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Thread: DIY Bear Skull

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    Default DIY Bear Skull

    A few years ago I decided to do my own euro mount of my first Dall Sheep. It was fun and very rewarding. It's pretty cool to look at it on the wall and know I did it myself. Well, I shot my first Griz this year and decided I'd do the skull myself. I started the process yesterday and figured I'd document it here for the benefit of any other 1st time amateurs like myself who could use the info in the future. Those of you who have done your own before please chime in with critiques, pointers, things you have done (right and wrong) that may help anyone else with this process. Remember, this is the "backyard cheap but effective method". No beetles availble and no money either! I need to save up to pay for the rug

    In the field I removed the tongue and trimmed off the big stuff and used my narrowed bladed knife to scramble the brain and remove it. I left the jaw attached since I wasn't sure if F&G required it when I got the skull sealed. They don't. After it was sealed I put it in a bucket of water and put it in the green house with a lid on it and let it set for a week. One could let it set for weeks I guess and maceration would take care of it. I chose to simmer NOT BOIL it with a some sodium carbonate. It can be purchased as Arm and Hammer Super Washing Soda, $2.69 and Freds and the wife can use the leftover. I read that this cuts the simmer time down from 2-3 hours to about 30 minutes. I found it to be correct. I brought the water close to a boil, put in a cup or so of the stuff, plopped the skull in and let it simmer for about 10 minutes, I then ripped the lower jaw off and scraped/removed what little fless was left, it was like slimy goo, it came off real easy. I threw it back in the pot. My pot wasn't quite big enough to totally immerse the skull so I had to turn it a couple times. I did this for about another 15-20 minutes The flesh just fell off the thing and the nerves/tendons/cartilage that was in the nooks and crannies came out very easily with a wire or whatever. I got all the flesh off the skull and lower jaw and the teeth did not fall out, except for the real small ones which were loose enough to pull out. I'll have to see how this turns out. I figured they come out like the did on my sheep and I'd glue them back in later. I sprayed out the nasal cavity with the hose and blew out some other holes with it as well. Piece of cake. I tried to only simmer the skull just enough to get it clean. I didn't want to over do it. I think I boiled my sheep too long. Time will tell.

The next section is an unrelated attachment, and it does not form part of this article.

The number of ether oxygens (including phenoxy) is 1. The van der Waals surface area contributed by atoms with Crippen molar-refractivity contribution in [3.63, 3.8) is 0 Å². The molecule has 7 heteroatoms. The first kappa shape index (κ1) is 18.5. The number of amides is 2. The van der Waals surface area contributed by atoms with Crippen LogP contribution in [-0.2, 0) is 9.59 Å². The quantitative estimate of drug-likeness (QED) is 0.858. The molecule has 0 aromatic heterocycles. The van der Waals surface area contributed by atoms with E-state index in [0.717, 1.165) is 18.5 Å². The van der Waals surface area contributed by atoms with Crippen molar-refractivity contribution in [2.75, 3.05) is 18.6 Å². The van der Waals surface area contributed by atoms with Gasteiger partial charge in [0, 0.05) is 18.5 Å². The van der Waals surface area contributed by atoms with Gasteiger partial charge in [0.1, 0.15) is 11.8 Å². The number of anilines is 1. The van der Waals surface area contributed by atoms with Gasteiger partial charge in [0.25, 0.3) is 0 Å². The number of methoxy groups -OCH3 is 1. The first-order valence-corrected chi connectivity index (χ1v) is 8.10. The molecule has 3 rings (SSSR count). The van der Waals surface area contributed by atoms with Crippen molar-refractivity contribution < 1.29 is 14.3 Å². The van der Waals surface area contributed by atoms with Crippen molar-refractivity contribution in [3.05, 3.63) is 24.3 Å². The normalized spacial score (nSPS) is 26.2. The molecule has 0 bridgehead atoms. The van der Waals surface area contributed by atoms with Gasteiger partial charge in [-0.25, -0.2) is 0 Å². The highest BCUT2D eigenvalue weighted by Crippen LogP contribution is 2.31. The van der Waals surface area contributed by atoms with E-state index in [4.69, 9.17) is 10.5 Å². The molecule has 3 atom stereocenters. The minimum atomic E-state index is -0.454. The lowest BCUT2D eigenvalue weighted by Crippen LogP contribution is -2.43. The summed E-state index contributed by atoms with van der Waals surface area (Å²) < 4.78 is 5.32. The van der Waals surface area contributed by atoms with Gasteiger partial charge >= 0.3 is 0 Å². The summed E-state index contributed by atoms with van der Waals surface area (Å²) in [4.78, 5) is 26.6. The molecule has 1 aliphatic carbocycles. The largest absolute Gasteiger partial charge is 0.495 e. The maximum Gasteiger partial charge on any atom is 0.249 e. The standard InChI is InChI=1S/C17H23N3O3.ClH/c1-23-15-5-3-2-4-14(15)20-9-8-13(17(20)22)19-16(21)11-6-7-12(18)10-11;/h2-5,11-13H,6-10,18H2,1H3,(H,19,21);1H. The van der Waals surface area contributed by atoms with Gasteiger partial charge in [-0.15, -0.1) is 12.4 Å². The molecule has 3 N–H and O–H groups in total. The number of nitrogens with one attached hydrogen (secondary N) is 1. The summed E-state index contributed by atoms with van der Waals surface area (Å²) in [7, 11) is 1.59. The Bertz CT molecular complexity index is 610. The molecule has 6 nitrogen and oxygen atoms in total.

After the simmer job I put it back in a bucket of water with quite a bit of Dawn dish soap to begin the skull degrease process. I'm not sure how well this will work on the bear skull. I guess they have quite a bit of grease as compared to a sheep. It worked well for the sheep skull. Anyway, I soaked it for about 24hours and today changed out the water/soap with fresh. I'll let it soak about 48 hrs this time and change it out again. With the sheep after a few days of this I then let it soak in water and dried it out. When the skull had no smell I called it good. I figure I'll try the same approach and see what happens.

    I've read that guys use everything from Acetone to white gas to plain gasoline and other nasties to degrease a bear skull. I'll try this way first. Here are some pics of the skull in the field and today after the first 24hr degrease soak.



    Last edited by Snyd; 10-08-2012 at 12:09. Reason: fix pics

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    Default A few more after the simmer and first degrease soak




    Last edited by Snyd; 10-08-2012 at 12:09. Reason: fix pics

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    Grab a 5 gallon bucket and soak it in laquer thinner for a while. it'll take the grease out of it and wont hurt the skull. we do it alot.

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    LOL! Your bottom pic looks like a pretty cool 'Arm and Hammer' advertisement, Alaskan style.
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    Quote Originally Posted by Blink View Post